|Publication number||US4388191 A|
|Application number||US 06/311,961|
|Publication date||Jun 14, 1983|
|Filing date||Oct 16, 1981|
|Priority date||Oct 16, 1981|
|Also published as||CA1182055A, CA1182055A1|
|Publication number||06311961, 311961, US 4388191 A, US 4388191A, US-A-4388191, US4388191 A, US4388191A|
|Inventors||Howard W. Morgan|
|Original Assignee||Morgan Howard W|
|Export Citation||BiBTeX, EndNote, RefMan|
|Patent Citations (7), Referenced by (14), Classifications (7), Legal Events (3)|
|External Links: USPTO, USPTO Assignment, Espacenet|
This invention relates to a liquid filter and will have special application to a filtering apparatus used with a liquid displacement float to reduce the amount of liquid within the filter and to hold an internal filter element in place.
Devices to alter the internal volume of a liquid filter are well known in the art. Some examples are disclosed in U.S. Pat. Nos. 3,931,015; 3,959,137 and 4,220,542. The displacement device illustrated in U.S. Pat. No. 3,931,015 comprises an extension of the removable filter top. The device of U.S. Pat. No. 3,959,137 is a float which is used to reduce internal liquid volume. The displacement device of U.S. Pat. No. 4,220,542 serves to block a portion of the filter bag to provide a drain area for the remaining liquid within the filter when the float is removed to replace the filter bag.
The present invention offers a versatile device which functions to both reduce the volume of fluid within the filter housing during bag replacement and to anchor the bag or filter element against an internal annulus. The invention includes an enclosed float with radially extending projections. These radially extending projections compress the rim of an internal filter element against the internal annulus within the filter housing to prevent fluid leakage around the filter element rim.
Accordingly, it is an object of this invention to provide a combination displacement float and filter element hold down.
Another object is to provide an economically usable liquid filter.
Other objects will become apparent upon a reading of the following description.
FIG. 1 is a longitudinal sectional view of a filter having the bag hold down and float device therein.
FIG. 2 is a detailed enlargement as seen within broken line circle 2 of FIG. 1.
FIG. 3 is a cross-sectional view taken along line 3--3 of FIG. 1.
The preferred embodiment illustrated is not intended to be exhaustive or to limit the invention to the precise form disclosed. It is chosen and described in order to best explain the principles of the invention and its application and practical use to thereby enable others skilled in the art to best utilize the invention.
As shown in the drawings, the filter 10 includes a housing 12 with a removable cap 14. Housing 12 is open at its top and has an outlet 16 in its base. An annulus 18 extends from the side wall 20 of the housing. Annulus 18 carries an O-ring 22. A rigid filter basket 24 rests upon annulus 18. A flexible filtering bag 26 fits into filter basket 24. Basket 24 is of a screen construction and filtering bag 26 is of a fabric form. A float 28 is carried within housing 12. Float 28 is a closed or sealed hollow container with spaced arms 30 extending radially from its sides 32. A helical spring 34 is affixed to the top 36 of float 28.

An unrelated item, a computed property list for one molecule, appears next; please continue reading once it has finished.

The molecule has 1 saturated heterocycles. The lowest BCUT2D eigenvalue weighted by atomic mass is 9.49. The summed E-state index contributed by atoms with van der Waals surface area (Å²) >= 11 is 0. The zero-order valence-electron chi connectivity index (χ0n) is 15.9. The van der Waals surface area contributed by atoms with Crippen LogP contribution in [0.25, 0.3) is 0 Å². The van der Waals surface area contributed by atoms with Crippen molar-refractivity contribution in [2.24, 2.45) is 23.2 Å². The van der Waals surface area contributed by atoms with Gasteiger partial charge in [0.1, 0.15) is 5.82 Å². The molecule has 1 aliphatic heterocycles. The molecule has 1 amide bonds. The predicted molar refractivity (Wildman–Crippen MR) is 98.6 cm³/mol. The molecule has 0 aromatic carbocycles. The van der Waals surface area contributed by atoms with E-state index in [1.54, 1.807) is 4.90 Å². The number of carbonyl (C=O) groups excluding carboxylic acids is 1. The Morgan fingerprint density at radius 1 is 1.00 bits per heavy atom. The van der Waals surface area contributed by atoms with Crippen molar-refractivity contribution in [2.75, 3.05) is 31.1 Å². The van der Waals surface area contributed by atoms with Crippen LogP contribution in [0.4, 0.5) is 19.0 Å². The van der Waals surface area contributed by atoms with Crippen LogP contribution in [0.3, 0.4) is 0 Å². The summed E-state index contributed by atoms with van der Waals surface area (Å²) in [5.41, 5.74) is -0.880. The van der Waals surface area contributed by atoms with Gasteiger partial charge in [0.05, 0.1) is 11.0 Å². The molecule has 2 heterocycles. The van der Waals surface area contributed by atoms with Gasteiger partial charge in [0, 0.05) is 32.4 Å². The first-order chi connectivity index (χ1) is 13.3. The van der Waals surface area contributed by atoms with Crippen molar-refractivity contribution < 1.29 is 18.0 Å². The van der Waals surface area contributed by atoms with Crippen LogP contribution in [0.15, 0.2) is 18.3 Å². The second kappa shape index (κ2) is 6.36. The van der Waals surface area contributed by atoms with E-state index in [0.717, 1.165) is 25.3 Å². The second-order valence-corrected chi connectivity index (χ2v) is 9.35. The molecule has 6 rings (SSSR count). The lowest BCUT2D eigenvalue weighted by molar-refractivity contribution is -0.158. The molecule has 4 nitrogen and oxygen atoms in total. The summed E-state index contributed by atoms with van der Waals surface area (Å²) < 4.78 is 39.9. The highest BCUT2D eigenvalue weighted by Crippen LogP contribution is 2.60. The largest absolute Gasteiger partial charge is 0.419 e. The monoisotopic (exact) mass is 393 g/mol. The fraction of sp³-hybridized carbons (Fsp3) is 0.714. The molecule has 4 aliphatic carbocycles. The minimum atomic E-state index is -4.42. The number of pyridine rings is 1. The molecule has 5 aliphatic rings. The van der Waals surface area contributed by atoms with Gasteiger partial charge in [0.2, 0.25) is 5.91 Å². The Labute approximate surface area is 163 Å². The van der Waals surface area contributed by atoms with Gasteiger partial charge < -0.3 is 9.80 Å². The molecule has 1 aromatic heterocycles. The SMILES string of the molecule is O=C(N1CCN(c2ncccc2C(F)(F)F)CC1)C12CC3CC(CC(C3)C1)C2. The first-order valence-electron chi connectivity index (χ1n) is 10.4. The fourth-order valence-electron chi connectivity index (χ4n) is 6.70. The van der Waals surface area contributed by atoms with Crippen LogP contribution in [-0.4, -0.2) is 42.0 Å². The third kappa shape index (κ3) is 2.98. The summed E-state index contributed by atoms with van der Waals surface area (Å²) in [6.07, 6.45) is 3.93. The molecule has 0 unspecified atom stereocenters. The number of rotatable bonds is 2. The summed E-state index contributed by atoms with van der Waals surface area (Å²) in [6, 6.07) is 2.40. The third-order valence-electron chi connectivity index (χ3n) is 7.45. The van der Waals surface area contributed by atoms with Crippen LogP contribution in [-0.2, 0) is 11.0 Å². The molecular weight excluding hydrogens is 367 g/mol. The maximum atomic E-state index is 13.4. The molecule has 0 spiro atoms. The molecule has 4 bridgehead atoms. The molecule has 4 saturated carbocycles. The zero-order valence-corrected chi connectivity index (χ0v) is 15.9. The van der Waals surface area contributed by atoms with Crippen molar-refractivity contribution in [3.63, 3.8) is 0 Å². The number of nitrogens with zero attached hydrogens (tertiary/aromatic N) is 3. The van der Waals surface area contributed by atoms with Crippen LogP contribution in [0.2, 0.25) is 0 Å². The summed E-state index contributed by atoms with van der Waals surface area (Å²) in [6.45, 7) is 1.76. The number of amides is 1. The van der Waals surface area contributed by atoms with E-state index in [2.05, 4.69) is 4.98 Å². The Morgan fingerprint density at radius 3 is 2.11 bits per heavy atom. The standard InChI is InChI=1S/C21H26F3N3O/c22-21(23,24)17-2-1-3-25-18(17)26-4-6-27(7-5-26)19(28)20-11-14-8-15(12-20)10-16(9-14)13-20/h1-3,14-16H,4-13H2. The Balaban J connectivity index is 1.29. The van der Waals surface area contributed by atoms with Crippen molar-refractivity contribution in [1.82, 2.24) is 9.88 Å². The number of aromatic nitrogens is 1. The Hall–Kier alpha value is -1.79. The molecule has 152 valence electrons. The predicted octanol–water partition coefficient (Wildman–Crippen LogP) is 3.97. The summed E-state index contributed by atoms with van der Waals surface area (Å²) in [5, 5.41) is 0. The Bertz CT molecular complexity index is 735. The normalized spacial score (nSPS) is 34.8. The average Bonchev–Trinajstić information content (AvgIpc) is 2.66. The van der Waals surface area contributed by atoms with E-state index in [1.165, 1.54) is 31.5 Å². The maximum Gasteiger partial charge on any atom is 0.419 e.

Cap 14 spans the top of housing 12. A liquid inlet 38 extends through cap 14 and communicates with the interior of housing 12. Screw clamps 40 affixed to housing 12 hold cap 14 in place over the housing 12.
To utilize the invention, basket 24 at its flange 25 and filtering bag 26 at its flange 27 are seated upon annulus 18 over O-ring 22. Float 28 is inserted into housing 12. Arms 30 of float 28 rest upon filter element 26 and serve also to stabilize float 28 within housing 12. Cap 14 is then positioned and screw clamps 40 secured in place. With cap 14 in place, spring 34 attached to float 28 is compressed against cap 14 and urges float arms 30 against filtering bag 26. The pressure exerted by arms 30 creates a liquid-tight seal of the filtering bag and basket 24 at O-ring 22. In this embodiment, the lower end of float 28 is not shown contacting the lower end of filter bag 26. If desired, the float lower end could be designed to contact bag 26 at its lower end to form a seal which will facilitate drainage of the housing when the float is removed, such as seen in U.S. Pat. No. 4,220,542.
As liquid flows into housing 12 through inlet 38, it passes around float 28 between arms 30 through filtering bag 26 and basket 24, and out through outlet 16.
It is to be understood that the invention is not to be limited to the preceding description but may be modified within the scope of the appended claims.
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|US5372714 *||Oct 21, 1993||Dec 13, 1994||Logue, Jr.; George E.||Storm sewer catch basin and filter|
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|US6949188 *||Jul 15, 2002||Sep 27, 2005||Geyer's Manufacturing & Design, Inc.||Filter assembly having improved sealing features|
|US7837875||Aug 29, 2006||Nov 23, 2010||Eaton Corporation||Fluid filter|
|US20040007515 *||Jul 15, 2002||Jan 15, 2004||Geyer Frederick J.||Filter assembly having improved sealing features|
|US20040124129 *||Dec 31, 2002||Jul 1, 2004||H-Tech, Inc.||Filter element assembly and parts therefor|
|U.S. Classification||210/452, 210/497.01, 210/474, 210/484|
|Nov 17, 1986||FPAY||Fee payment|
Year of fee payment: 4
|Aug 13, 1990||FPAY||Fee payment|
Year of fee payment: 8
|Nov 21, 1994||FPAY||Fee payment|
Year of fee payment: 12